Coleman Meadows ’22

Why did I choose H-SC?

Coleman Meadows '22 headshot
Coleman Meadows ’22

When I took a tour of Hampden-Sydney during my senior year of high school, I got the opportunity to attend some of the classes that I was interested in taking. Since I graduated from a small private school, graduating with only 38 other students, I recognized that Hampden-Sydney would be able to provide me with a similar educational experience. For example, the small class sizes and close interactions that the students were able to have with the professors of the classes I attended resonated with me in a way that a larger state school did not.

With what activities have you been most engaged on campus?

In addition to serving as a Wilson Leadership Fellow, I am a tour guide for the Garnet and Grey Society, a peer advisor for a freshman advisory group, the president of the Mentoring Club, the chairman of the Student Court, a psychology tutor, the editor for the psychology section of the Journal of Sciences, an orientation and service leader, and a member of Omicron Delta Kappa and Psi Chi.

What have you enjoyed most about the Wilson Leadership Fellows Program?

The most meaningful component of my experience as a Wilson Leadership Fellow has definitely been the student-alumni pairings that the Fellows receive during their third year of the program. I was fortunate enough to be paired with Dave Wilson ’63, who has continuously provided me with knowledge about what to expect and how to navigate my life succeeding Hampden-Sydney. Not only has Dave taught me to pursue careers that I find particularly meaningful, but he has always made an effort to help me in any way possible.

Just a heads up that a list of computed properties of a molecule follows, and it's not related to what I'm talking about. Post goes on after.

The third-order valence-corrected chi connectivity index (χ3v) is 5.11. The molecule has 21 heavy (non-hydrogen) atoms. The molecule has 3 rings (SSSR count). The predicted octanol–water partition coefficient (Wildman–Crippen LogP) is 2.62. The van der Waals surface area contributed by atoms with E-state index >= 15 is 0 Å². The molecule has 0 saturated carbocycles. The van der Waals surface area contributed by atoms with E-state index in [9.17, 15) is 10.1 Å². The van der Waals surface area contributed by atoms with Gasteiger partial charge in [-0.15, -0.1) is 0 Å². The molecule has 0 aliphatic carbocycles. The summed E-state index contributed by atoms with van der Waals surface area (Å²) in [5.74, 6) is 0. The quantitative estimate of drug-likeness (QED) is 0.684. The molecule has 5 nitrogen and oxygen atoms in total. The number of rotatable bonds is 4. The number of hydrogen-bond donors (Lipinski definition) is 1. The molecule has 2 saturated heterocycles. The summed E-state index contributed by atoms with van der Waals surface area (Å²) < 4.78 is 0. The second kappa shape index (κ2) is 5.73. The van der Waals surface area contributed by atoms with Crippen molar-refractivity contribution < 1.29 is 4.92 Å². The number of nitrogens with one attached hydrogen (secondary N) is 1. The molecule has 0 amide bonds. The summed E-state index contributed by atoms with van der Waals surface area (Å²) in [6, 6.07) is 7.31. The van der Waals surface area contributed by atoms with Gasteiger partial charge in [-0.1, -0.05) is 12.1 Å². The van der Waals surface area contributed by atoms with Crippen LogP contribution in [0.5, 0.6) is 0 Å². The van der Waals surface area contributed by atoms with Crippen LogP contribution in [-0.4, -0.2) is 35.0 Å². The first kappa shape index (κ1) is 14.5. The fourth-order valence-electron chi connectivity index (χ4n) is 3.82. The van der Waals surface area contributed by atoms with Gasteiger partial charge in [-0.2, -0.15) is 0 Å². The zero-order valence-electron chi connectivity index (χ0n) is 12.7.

How has the WLFP helped you grow as a person, student, and leader?

Coleman Meadows at camp with young children

As a Wilson Fellow with a minor in Leadership in the Public Interest, examining leadership theory has contributed to my growth as a person, student, and leader. For instance, it is easy to fall victim to the misconception that leaders are born rather than created through continuous practice and implementation. By learning of this fallacy early in my academic career, I have taken risks and opportunities that I likely would not have otherwise. In doing so, I have been in numerous leadership positions that have required me to examine my own leadership style and even ethical judgements, something that is rare among most college students.

What are your current plans after Hampden-Sydney?

The million-dollar question that seems to frequently arise. I have several options that I am still attempting to decipher before graduation, but in an ideal world, my plans would include attending graduate school at The College of William and Mary for school psychology and beginning my career thereafter. I have always had a passion for working with children and adolescents, and as a psychology major, I think this route would provide me with a truly meaningful career that also integrates my passion for psychological research.